K·Yield v. - Yield Management of Knowledge

Inventor of the enterprise AI OS (KOS): Embedded governance, learning, prevention, security, and productivity.

Strategic AI Worksheet for Business Leaders

Is your company a leader or a laggard in strategic AI?

By Mark Montgomery

The arms race in AI is raging between countries, across industries, and even within companies. A vast amount of capital is being invested, particularly by the big three cloud providers. The question then for CEOs and their teams is what’s the best strategy to pursue?  The answer to that question isn’t terribly positive for the super majority to date, as roughly 90 percent of companies appear to be failing to achieve what should be their strategic objectives given the implications of the AI revolution. Fear not, there is hope on the horizon. 

Below is a brief Q&A worksheet on strategic AI. Just follow the instructions, add up the total, and at the end see how your company is doing compared to others. Rather than creating a form where data could be tracked, you can keep this to yourself or share with others. I highly recommend CEOs, their CXO teams and boards take this quiz and follow up during their next meeting. 

1)     What’s our generative AI (GAI) plan if SCOTUS disallows use of copyrighted data? (Choose one if any apply)

a.  We’ve developed internal and external AI apps across the enterprise at the departmental level, some of which have copyright risk, some don’t. (-20)

b.  We have scaled GAI but they don’t train on copyrighted data.  (100)

c.  We only use vendor GAI products that provide indemnity from legal claims. (10)

d.  We have scaled GAI directly with LLM bots that use copyrighted material. (-100)

2)     How dependent is our company on any single vendor? (Choose one if any apply)

a.  Most of our internal and external apps are all run on the same cloud provider. (-100)

b.  We employ a multi-cloud strategy, primarily using the big three cloud providers. (40) 

c.  We employ a hybrid cloud strategy. (100)

d.  We proactively promote an innovation ecosystem, carefully farm markets, and encourage competition to keep markets healthy. (80)

e.  C - D + risk exposure to any single tech vendor is under 20% of our total computing. (200)

3)     How refined is our product strategy? (Choose all that apply)

a.  We have multiple AI products in the pipeline that meet our strategic objectives. (130)

b.  We acquired at least one AI startup and are transforming around their products. (40)

c.  We have integrated AI into one or more of our products or services. (30)

d.  We primarily adopt commoditized AI from big tech vendors. (-120)

e.  We’ve already deployed highly successful, industry-leading, native AI systems, with low legal, regulatory, or competitive risk, and they are defendable. (240)

4)     How are we doing on talent? (Choose all that apply)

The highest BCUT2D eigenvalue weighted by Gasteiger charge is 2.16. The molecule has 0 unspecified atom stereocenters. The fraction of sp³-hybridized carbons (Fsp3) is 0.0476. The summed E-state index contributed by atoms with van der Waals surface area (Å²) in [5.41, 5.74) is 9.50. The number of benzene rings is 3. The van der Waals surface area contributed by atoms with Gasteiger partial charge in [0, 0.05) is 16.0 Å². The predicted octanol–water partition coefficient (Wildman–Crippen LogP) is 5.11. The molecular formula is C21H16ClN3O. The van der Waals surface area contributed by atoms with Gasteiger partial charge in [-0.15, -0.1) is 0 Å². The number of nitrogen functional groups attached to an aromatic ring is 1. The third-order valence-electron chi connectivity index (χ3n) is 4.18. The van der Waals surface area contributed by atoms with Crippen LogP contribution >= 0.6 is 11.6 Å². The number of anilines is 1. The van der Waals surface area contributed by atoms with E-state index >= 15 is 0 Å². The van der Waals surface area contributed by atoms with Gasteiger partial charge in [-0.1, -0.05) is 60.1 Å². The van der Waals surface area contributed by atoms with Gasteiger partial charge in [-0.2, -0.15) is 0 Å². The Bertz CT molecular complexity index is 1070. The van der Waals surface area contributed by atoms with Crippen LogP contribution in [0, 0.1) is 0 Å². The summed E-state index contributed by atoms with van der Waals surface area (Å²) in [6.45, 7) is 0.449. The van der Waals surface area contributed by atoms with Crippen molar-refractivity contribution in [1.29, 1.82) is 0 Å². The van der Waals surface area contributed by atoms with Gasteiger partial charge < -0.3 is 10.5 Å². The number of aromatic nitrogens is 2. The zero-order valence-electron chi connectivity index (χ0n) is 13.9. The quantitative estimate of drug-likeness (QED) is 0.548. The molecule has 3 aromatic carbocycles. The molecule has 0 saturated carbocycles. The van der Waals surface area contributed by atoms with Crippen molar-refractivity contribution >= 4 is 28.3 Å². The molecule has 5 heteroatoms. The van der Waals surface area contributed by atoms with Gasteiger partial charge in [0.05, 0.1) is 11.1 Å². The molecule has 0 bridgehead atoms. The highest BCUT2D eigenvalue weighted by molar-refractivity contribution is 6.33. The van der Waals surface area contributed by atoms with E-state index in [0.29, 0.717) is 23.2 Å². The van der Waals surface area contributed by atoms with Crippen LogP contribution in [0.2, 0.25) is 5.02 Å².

a.  Our team started several years ago, learned, experimented, and we now call ourselves AI experts. (20)

b.  We acquired an AI company and made the founder/CTO our chief scientist or head of AI. (20)

c.  We’ve recruited several new people with extensive experience in AI and placed them in key positions (Chief AI Officer, EVP, member of the board, etc.). (80)

d.  Our CEO is exceptional and has invested at least 1,000 hours in learning about AI, including direct from pioneers in applied AI and R&D, and he/she is leading our AI strategy. (200)

5)     Is our partnership strategy appropriate for the AI era? (Choose one if any apply)

a.  We haven’t made any significant changes to our strategic alliances due to AI. (-80)

b.  We think X company and Y company provide all we need in AI. (-180)

c.  Our mix of AI partners have been carefully selected to offer a strategically aligned competitive advantage tailored to our needs. (200) 

6)     What is the top priority in your AI strategy for 2024? (Choose one if any apply)

a.  Increase productivity primarily with GAI. (10)

b.  Increase productivity employing multiple models and methods. (40)

c.  Develop new native AI enabled products to lead our sector. (80)

d.  Unify and optimize our entire digital workplace with AI systems. (80)

e.  B - D + transform our business to become the leader in our market boosted by an adaptive EAI OS tailored to our business. (250) *


If I did my math right the range of possible scoring is from -500 to +1,500.  If we employ a simple grading scale, it would look something like this:

A   (1230  – 1370)   (A-  1100—1230, A+  1370—1500)

B   (830 — 970)       (B-  700—830, B+  970—1100)

C   (430 — 570)       (C-  300—430, C+  570—700)

D   (30 — 170)          (D-  -100— 30 , D+  170—300)

F   (-370 — -230)     (F-  -500—  -370, F+  -230—  -100)


My methodology is simply to estimate and assign a number to the importance of each question relative to the entire AI strategy both to emphasize the importance of each question and to compile a quick and reasonably accurate picture of your strategic AI initiatives. 

This is not intended to be a comprehensive list of every item that influences strategic AI. We could spend much more time on this to complete an elaborate test, which is a good idea especially for large companies, essentially all of which have billions of dollars in annual revenue at sake at a minimum, a portion of which are facing imminent existential risk from aggressive competitors. 


*   While I am admittedly biased as inventor of the first EAI OS and founder of the company that is bringing it to market (KYield, Inc.), I probably overcorrected for that bias as a unified EAI OS like the KOS, when properly designed, fully installed, and vigorously applied, I think the weight should be at least double. I designed the most powerful system I could over the course of 26 years of R&D, and I’m not aware of any other system that comes close in terms of achieving a strategic advantage and remaining competitive in the foreseeable future.